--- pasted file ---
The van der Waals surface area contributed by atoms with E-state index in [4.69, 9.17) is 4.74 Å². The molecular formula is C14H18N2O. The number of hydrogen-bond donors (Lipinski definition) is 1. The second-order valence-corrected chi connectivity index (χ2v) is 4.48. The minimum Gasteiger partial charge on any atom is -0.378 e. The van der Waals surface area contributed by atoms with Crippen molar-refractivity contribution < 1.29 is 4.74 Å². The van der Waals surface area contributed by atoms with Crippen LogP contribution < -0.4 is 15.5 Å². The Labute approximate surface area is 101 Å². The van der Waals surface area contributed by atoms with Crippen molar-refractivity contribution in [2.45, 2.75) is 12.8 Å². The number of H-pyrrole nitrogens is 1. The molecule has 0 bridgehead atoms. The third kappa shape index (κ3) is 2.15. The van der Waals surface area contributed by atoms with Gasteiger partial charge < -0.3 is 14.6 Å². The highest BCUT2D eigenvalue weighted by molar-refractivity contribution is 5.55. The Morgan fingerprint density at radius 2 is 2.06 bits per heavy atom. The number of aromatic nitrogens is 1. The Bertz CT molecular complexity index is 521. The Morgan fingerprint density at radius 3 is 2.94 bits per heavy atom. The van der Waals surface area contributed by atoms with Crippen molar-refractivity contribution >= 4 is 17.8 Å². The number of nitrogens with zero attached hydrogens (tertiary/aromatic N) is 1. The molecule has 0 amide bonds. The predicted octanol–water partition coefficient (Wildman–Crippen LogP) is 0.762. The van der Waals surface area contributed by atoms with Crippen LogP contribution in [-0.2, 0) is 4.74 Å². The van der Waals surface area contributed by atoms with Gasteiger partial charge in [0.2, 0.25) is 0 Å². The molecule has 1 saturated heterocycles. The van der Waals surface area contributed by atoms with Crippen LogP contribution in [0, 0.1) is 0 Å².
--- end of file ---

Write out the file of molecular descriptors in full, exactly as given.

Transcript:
The van der Waals surface area contributed by atoms with E-state index in [4.69, 9.17) is 4.74 Å². The molecular formula is C14H18N2O. The number of hydrogen-bond donors (Lipinski definition) is 1. The second-order valence-corrected chi connectivity index (χ2v) is 4.48. The minimum Gasteiger partial charge on any atom is -0.378 e. The van der Waals surface area contributed by atoms with Crippen molar-refractivity contribution < 1.29 is 4.74 Å². The van der Waals surface area contributed by atoms with Crippen LogP contribution < -0.4 is 15.5 Å². The Labute approximate surface area is 101 Å². The van der Waals surface area contributed by atoms with Crippen molar-refractivity contribution in [2.45, 2.75) is 12.8 Å². The number of H-pyrrole nitrogens is 1. The molecule has 0 bridgehead atoms. The third kappa shape index (κ3) is 2.15. The van der Waals surface area contributed by atoms with Gasteiger partial charge < -0.3 is 14.6 Å². The highest BCUT2D eigenvalue weighted by molar-refractivity contribution is 5.55. The Morgan fingerprint density at radius 2 is 2.06 bits per heavy atom. The number of aromatic nitrogens is 1. The Bertz CT molecular complexity index is 521. The Morgan fingerprint density at radius 3 is 2.94 bits per heavy atom. The van der Waals surface area contributed by atoms with Crippen molar-refractivity contribution >= 4 is 17.8 Å². The number of nitrogens with zero attached hydrogens (tertiary/aromatic N) is 1. The molecule has 0 amide bonds. The predicted octanol–water partition coefficient (Wildman–Crippen LogP) is 0.762. The van der Waals surface area contributed by atoms with Crippen LogP contribution in [-0.2, 0) is 4.74 Å². The van der Waals surface area contributed by atoms with Gasteiger partial charge in [0.2, 0.25) is 0 Å². The molecule has 1 saturated heterocycles. The van der Waals surface area contributed by atoms with Crippen LogP contribution in [0, 0.1) is 0 Å².